Show ContentsTilleman History, Family Crest & Coats of Arms

The name Tilleman finds its origins with the ancient Anglo-Saxons of England. It was given to one who worked as a farmer having been derived from the Old English word tilman, which means husbandman or farmer. [1] [2] Reaney postulates that the name could also have originated for the occupation "tile-man," as in "maker of tiles." [2]

"'Because there were so fewe tylmen, the erde (earth) lay untitled': Capgrave's Chron. sub. A.D. 1349." [3]

"Tilmon was the name of one of the English priests who accompanied the ill- fated Hewalds in their mission to the Continental Saxons A.D. 690." [4]

Early Origins of the Tilleman family

The surname Tilleman was first found in Gloucestershire where Alexander Tileman was listed in the Pipe Rolls of 1204. A few years later, Alan Tileman was recorded in Assize Rolls for Cambridgeshire in 1260. Early in the 14th century, Adam Titleman was found in the Subsidy Rolls for Yorkshire in 1301. [2]

We found only one record of the family in the Hundredorum Rolls of 1273, that of Geoffrey Tileman in Huntingdonshire and in London, the Munimenta Gildhallæ Londoniensis recorded Walter Tileman. [1]

Early History of the Tilleman family

This web page shows only a small excerpt of our Tilleman research. Another 45 words (3 lines of text) covering the years 1666, 1684, 1708, 1724 and 1734 are included under the topic Early Tilleman History in all our PDF Extended History products and printed products wherever possible.

Tilleman Spelling Variations

The English language only became standardized in the last few centuries; therefore, spelling variations are common among early Anglo-Saxon names. As the form of the English language changed, even the spelling of literate people's names evolved. Tilleman has been recorded under many different variations, including Tillman, Tilman, Tilmanstone, Tilghman, Tileman and others.

Early Notables of the Tilleman family

Notables of this surname at this time include:

  • Peter Tillemans (1684-1734), Belgium-born, English painter and draughtsman, born at Antwerp in 1684, was son of a diamond-cutter, but studied landscape-painting when young...
  • So highly esteemed was Tillemans as a topographical draughtsman, that his services were retained by John Bridges (1666-1724), author of the "History of Northamptonshire," to make all the drawings for...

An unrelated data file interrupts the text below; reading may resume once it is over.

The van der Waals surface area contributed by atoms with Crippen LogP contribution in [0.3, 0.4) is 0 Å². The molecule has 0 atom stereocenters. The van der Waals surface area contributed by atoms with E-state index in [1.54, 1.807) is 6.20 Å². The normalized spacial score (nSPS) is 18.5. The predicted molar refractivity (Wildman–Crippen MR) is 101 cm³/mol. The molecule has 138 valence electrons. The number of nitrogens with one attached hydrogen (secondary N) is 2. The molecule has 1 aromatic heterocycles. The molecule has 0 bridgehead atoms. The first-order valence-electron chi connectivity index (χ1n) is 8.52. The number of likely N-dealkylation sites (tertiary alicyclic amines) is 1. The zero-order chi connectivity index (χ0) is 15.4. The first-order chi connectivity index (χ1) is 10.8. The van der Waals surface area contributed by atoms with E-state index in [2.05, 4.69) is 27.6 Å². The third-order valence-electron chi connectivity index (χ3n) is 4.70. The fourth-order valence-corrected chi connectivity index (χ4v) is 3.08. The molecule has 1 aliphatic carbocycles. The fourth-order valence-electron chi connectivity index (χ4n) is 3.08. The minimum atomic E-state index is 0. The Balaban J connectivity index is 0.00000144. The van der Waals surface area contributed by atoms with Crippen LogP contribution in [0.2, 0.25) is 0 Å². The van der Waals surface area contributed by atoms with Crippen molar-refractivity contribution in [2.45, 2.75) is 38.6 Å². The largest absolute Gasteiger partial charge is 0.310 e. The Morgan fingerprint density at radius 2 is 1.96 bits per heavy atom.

Migration of the Tilleman family

For many English families, the political and religious disarray that shrouded England made the far away New World an attractive prospect. On cramped disease-ridden ships, thousands migrated to those British colonies that would eventually become Canada and the United States. Those hardy settlers that survived the journey often went on to make important contributions to the emerging nations in which they landed. Analysis of immigration records indicates that some of the first North American immigrants bore the name Tilleman or a variant listed above: J. Henry Tillman arrived in Philadelphia in 1751; Peter Tillman settled in Philadelphia in 1754; Nicholas Tilman settled in Philadelphia in 1754; Christopher Tilman settled in Virginia in 1638..

Contemporary Notables of the name Tilleman (post 1700) +

  • Michael John "Mike" Tilleman (1944-2020), American professional NFL football player
  • Donald A. Tilleman (1919-1972), American politician, Mayor of Green Bay, Wisconsin, 1965-72 [5]

The Tilleman Motto +

The motto was originally a war cry or slogan. Mottoes first began to be shown with arms in the 14th and 15th centuries, but were not in general use until the 17th century. Thus the oldest coats of arms generally do not include a motto. Mottoes seldom form part of the grant of arms: Under most heraldic authorities, a motto is an optional component of the coat of arms, and can be added to or changed at will; many families have chosen not to display a motto.

Motto: Spes alit agricolam
Motto Translation: Hope nourishes the farmer.

  1. Bardsley, C.W, A Dictionary of English and Welsh Surnames: With Special American Instances. Wiltshire: Heraldry Today, 1901. Print. (ISBN 0-900455-44-6)
  2. Reaney, P.H and R.M. Wilson, A Dictionary of English Surnames. London: Routledge, 1991. Print. (ISBN 0-415-05737-X)
  3. Lower, Mark Anthony, Patronymica Britannica, A Dictionary of Family Names of the United Kingdom. London: John Russel Smith, 1860. Print.
  4. Harrison, Henry, Surnames of the United Kingdom: A Concise Etymological Dictionary Baltimore: Geneological Publishing Company, 2013. Print
  5. The Political Graveyard: Alphabetical Name Index. (Retrieved 2015, December 1) . Retrieved from on Facebook